Like the discrete-time Markov decision processes, in continuous-time Markov decision processes we want to find the optimal policy or control which could give us the optimal expected integrated reward:


Linear programming formulation

If the state space and action space are finite, we could use linear programming to find the optimal policy, which was one of the earliest approaches applied. Here we only consider the ergodic model, which means our continuous-time MDP becomes an ergodic continuous-time Markov chain under a stationary policy. Under this assumption, although the decision maker can make a decision at any time at the current state, they could not benefit more by taking more than one action. It is better for them to take an action only at the time when system is transitioning from the current state to another state. Under some conditions,(for detail check Corollary 3.14 of Continuous-Time Markov Decision Processes), if our optimal value function is independent of state , we will have the following inequality:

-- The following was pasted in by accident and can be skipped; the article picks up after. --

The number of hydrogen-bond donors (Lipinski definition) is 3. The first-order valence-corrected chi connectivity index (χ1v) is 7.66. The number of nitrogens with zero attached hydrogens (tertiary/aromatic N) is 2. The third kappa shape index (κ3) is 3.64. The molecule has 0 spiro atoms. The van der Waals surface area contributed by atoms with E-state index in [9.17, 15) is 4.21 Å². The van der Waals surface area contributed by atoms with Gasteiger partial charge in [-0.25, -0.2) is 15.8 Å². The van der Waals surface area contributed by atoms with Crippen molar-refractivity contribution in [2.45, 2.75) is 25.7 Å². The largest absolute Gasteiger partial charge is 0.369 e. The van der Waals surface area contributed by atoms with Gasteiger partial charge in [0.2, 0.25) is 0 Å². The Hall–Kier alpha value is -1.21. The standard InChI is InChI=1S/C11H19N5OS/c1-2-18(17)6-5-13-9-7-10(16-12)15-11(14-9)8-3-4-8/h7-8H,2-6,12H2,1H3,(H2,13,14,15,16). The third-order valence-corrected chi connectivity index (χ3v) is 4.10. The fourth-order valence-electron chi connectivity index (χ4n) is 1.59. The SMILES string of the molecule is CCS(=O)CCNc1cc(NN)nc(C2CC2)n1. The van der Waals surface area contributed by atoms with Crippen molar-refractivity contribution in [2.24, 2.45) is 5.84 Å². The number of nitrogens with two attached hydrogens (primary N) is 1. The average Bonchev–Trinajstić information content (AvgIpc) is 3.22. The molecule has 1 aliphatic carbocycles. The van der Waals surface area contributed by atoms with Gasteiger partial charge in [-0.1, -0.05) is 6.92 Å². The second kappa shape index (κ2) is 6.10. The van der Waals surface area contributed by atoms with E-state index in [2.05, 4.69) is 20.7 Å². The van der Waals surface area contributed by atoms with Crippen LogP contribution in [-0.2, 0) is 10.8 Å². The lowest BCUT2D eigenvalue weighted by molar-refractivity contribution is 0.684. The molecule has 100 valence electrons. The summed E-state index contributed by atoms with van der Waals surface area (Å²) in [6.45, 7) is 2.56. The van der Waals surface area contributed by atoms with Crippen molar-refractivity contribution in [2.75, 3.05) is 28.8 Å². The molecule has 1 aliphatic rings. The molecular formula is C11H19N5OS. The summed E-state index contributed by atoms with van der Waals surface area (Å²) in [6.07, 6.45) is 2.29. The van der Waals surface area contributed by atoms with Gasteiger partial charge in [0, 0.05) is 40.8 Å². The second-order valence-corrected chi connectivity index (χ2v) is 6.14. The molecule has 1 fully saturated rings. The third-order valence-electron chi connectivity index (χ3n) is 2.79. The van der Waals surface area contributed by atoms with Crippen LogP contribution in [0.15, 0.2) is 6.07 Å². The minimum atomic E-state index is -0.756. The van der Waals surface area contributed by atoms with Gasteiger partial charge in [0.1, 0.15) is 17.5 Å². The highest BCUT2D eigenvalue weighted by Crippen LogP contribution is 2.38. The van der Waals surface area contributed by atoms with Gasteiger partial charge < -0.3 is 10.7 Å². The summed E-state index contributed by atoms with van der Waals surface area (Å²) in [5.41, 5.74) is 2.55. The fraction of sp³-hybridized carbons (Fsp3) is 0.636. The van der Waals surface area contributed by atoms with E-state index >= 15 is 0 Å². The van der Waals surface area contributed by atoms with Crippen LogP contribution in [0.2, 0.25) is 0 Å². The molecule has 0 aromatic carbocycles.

If there exists a function , then will be the smallest satisfying the above equation. In order to find , we could use the following linear programming model:

  • Primal linear program(P-LP)
  • Dual linear program(D-LP)

is a feasible solution to the D-LP if is nonnative and satisfied the constraints in the D-LP problem. A feasible solution to the D-LP is said to be an optimal solution if

for all feasible solution to the D-LP. Once we have found the optimal solution , we can use it to establish the optimal policies.

Hamilton–Jacobi–Bellman equation

In continuous-time MDP, if the state space and action space are continuous, the optimal criterion could be found by solving Hamilton–Jacobi–Bellman (HJB) partial differential equation. In order to discuss the HJB equation, we need to reformulate our problem

is the terminal reward function, is the system state vector, is the system control vector we try to find. shows how the state vector changes over time. The Hamilton–Jacobi–Bellman equation is as follows:

We could solve the equation to find the optimal control , which could give us the optimal value function


Continuous-time Markov decision processes have applications in queueing systems, epidemic processes, and population processes.

Alternative notations